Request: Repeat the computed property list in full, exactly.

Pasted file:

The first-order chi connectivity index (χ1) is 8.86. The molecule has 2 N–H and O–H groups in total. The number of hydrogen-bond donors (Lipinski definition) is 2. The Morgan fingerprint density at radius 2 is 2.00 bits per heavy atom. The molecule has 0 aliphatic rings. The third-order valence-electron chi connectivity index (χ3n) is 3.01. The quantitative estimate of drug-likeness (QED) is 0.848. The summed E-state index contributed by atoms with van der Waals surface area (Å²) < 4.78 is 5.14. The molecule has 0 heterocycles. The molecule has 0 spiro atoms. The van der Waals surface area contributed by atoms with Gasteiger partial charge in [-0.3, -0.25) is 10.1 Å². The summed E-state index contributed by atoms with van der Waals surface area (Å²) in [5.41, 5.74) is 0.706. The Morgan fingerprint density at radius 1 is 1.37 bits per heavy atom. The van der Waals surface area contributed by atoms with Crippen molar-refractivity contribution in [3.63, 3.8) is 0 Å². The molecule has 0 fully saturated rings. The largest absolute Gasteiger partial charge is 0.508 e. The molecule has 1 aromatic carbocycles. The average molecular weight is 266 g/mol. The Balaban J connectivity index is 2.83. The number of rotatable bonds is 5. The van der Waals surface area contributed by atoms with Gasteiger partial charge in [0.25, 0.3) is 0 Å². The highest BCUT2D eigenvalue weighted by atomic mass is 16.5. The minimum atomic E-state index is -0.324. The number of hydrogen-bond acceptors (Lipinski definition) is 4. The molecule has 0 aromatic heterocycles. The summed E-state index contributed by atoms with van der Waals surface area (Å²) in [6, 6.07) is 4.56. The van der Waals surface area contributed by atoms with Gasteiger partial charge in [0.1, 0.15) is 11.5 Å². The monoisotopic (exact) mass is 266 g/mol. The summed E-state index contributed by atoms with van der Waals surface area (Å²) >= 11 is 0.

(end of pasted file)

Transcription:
The first-order chi connectivity index (χ1) is 8.86. The molecule has 2 N–H and O–H groups in total. The number of hydrogen-bond donors (Lipinski definition) is 2. The Morgan fingerprint density at radius 2 is 2.00 bits per heavy atom. The molecule has 0 aliphatic rings. The third-order valence-electron chi connectivity index (χ3n) is 3.01. The quantitative estimate of drug-likeness (QED) is 0.848. The summed E-state index contributed by atoms with van der Waals surface area (Å²) < 4.78 is 5.14. The molecule has 0 heterocycles. The molecule has 0 spiro atoms. The van der Waals surface area contributed by atoms with Gasteiger partial charge in [-0.3, -0.25) is 10.1 Å². The summed E-state index contributed by atoms with van der Waals surface area (Å²) in [5.41, 5.74) is 0.706. The Morgan fingerprint density at radius 1 is 1.37 bits per heavy atom. The van der Waals surface area contributed by atoms with Crippen molar-refractivity contribution in [3.63, 3.8) is 0 Å². The molecule has 0 fully saturated rings. The largest absolute Gasteiger partial charge is 0.508 e. The molecule has 1 aromatic carbocycles. The average molecular weight is 266 g/mol. The Balaban J connectivity index is 2.83. The number of rotatable bonds is 5. The van der Waals surface area contributed by atoms with Gasteiger partial charge in [0.25, 0.3) is 0 Å². The highest BCUT2D eigenvalue weighted by atomic mass is 16.5. The minimum atomic E-state index is -0.324. The number of hydrogen-bond acceptors (Lipinski definition) is 4. The molecule has 0 aromatic heterocycles. The summed E-state index contributed by atoms with van der Waals surface area (Å²) in [6, 6.07) is 4.56. The van der Waals surface area contributed by atoms with Gasteiger partial charge in [0.1, 0.15) is 11.5 Å². The monoisotopic (exact) mass is 266 g/mol. The summed E-state index contributed by atoms with van der Waals surface area (Å²) >= 11 is 0.